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“Can a man who’s warm understand one who’s freezing?”
~ Alexander Solzhenitsyn

Dear Bill,

I’ve just now returned from the most brutal and challenging hunt of my life, and thought that I’d take a moment to write you this letter while the experience is still fresh in my mind. As you know, the weather here in the Midwest has been balmy. Just last week I was splitting firewood in my shirtsleeves! That’s all well and good… as long as you’re not a duck hunter; the hunting has been tough.

A few days ago that all changed. A lot of weather blew in, and with it, the long awaited flights of northern ducks and geese. With just one day left in the late goose season, I had to go.

It was big weather, the kind of cold and blowing snow that brings birds, discourages other hunters, and makes you wonder if you’ll ever make it home. The wind was blowing so hard that I couldn’t track the canoe by polling. When I decided to lower my profile and paddle, the wind simply laughed at my efforts and blew me into shore. I had to drag the canoe behind me into the marsh until I thought that I’d never take another step.

All of this, for the chance to shoot a goose… just one, that’s the limit on my marsh. As a matter of fact, I did shoot my bird. A small flock of large geese came out of the swirling snow and decoyed perfectly. I listened to a small voice from my past, and picked out one bird; one that I judged to be a young bird of the year. I stood at just the right moment, and they flared as if in a Lassel Ripley etching. It was an easy shot, the kind I sometimes make, and my bird came down in a crash of snow and ice. It was a clean kill, and as I collected it from the decoys, my mouth watered with thoughts of the wonderful things that Lisa might do to it for our Christmas dinner.

My revelry was short lived, however. My hands froze while I picked up the decoys, and I barely survived the ensuing trudge across the marsh that found me dragging a canoe that gained weight with each additional snowflake. I swear… I could feel every added snowflake! I lowered my head into the storm, to keep my hood from being blown back, and pulled on the bowline for what seemed like hours. Finally, I found myself on the big river, in the dark, where I’d have to navigate a couple of miles upstream to town, the Brookside Tavern, and eventually home.

Then, the storm really started to blow. My God, did it blow… and all downstream! No matter how quickly I paddled, the canoe would weathervane between each stroke. There was no other way; I gave up and paddled backwards against the current and a blizzard of needle sharp snow. It was slow going and even the thought of that golden Christmas goose could not fortify me for what I knew would be a soul crushing truth should I dare look to shore, and so measure my meager progress.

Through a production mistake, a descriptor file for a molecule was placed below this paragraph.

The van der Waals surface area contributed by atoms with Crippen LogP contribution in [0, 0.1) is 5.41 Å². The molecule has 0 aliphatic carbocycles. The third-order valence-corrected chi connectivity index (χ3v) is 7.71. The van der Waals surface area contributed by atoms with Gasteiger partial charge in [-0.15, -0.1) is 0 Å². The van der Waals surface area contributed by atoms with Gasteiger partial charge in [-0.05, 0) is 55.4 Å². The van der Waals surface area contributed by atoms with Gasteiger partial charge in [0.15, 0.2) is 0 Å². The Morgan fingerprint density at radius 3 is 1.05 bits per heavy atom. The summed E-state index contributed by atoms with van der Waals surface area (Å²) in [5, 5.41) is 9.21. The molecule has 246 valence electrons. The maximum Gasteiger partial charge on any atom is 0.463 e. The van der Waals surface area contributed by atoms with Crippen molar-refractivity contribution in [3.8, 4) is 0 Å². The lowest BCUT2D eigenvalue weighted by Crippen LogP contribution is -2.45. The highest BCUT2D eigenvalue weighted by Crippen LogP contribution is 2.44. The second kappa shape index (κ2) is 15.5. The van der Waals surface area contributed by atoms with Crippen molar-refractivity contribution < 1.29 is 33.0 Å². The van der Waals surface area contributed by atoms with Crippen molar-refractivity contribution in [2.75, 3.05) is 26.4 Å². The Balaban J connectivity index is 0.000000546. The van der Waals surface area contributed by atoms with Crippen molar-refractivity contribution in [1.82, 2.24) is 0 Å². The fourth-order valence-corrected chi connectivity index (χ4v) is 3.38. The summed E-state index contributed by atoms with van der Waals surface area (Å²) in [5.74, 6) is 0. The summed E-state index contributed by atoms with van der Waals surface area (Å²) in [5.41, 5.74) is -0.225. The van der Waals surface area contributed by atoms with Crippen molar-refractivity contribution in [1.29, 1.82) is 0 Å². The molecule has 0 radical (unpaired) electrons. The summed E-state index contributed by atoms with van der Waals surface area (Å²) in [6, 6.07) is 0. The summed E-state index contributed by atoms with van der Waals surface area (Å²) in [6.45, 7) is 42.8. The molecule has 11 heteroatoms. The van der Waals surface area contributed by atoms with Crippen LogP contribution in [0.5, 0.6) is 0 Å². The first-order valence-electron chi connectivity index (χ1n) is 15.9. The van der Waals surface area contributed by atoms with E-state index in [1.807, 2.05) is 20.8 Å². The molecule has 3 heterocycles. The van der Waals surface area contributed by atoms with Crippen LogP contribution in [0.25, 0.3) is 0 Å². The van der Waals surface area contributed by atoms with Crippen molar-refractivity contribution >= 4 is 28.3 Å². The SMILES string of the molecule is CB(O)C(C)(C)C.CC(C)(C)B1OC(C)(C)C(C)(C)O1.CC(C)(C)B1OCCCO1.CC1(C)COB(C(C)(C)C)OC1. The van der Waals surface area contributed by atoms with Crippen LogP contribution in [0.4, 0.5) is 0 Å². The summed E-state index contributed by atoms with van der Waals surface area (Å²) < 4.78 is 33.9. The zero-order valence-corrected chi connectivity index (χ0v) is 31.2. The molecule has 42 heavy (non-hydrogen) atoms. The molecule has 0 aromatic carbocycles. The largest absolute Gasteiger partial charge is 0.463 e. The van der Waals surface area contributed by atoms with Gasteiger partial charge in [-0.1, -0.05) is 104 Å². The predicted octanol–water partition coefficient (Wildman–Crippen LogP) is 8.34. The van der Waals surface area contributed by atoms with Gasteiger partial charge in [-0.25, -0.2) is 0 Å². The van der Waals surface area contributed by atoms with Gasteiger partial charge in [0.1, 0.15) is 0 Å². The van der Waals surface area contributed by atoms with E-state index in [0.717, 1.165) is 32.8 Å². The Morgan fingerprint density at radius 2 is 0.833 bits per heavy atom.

No, I dare not look. I lowered my head and did what needed to be done; I paddled. I paddled until my arms ached from the unfamiliar strain of pushing a canoe backwards. I paddled in a trance. And, in my stupor I remembered that day in Alaska when we snuck up on several hundred Aleutian geese. I relived the moment when we peered over the storm berm, and saw all of them there, cackling and feeding in the eelgrass. I recall how we giggled at each other as we slipped out of our hunting coats, and then stood, neither of us knowing what it might be like to be among so many geese.

It was deafening! I don’t remember shooting, only the realization that my shotgun was suddenly empty, and that my father would not have been pleased with my flock shooting. I don’t remember your shots either… only the look on your face as the smoke cleared and all of those geese flew away.

It was the look on your face as you shook your head in disbelief that made me laugh out loud as I struggled into the stormy night. I was still laughing when the canoe nudged the shore.

Some hunts are easier than others, but our memories, altered by time, have a way of making them all end well.

Be well, stay warm and in touch,
BobWhite

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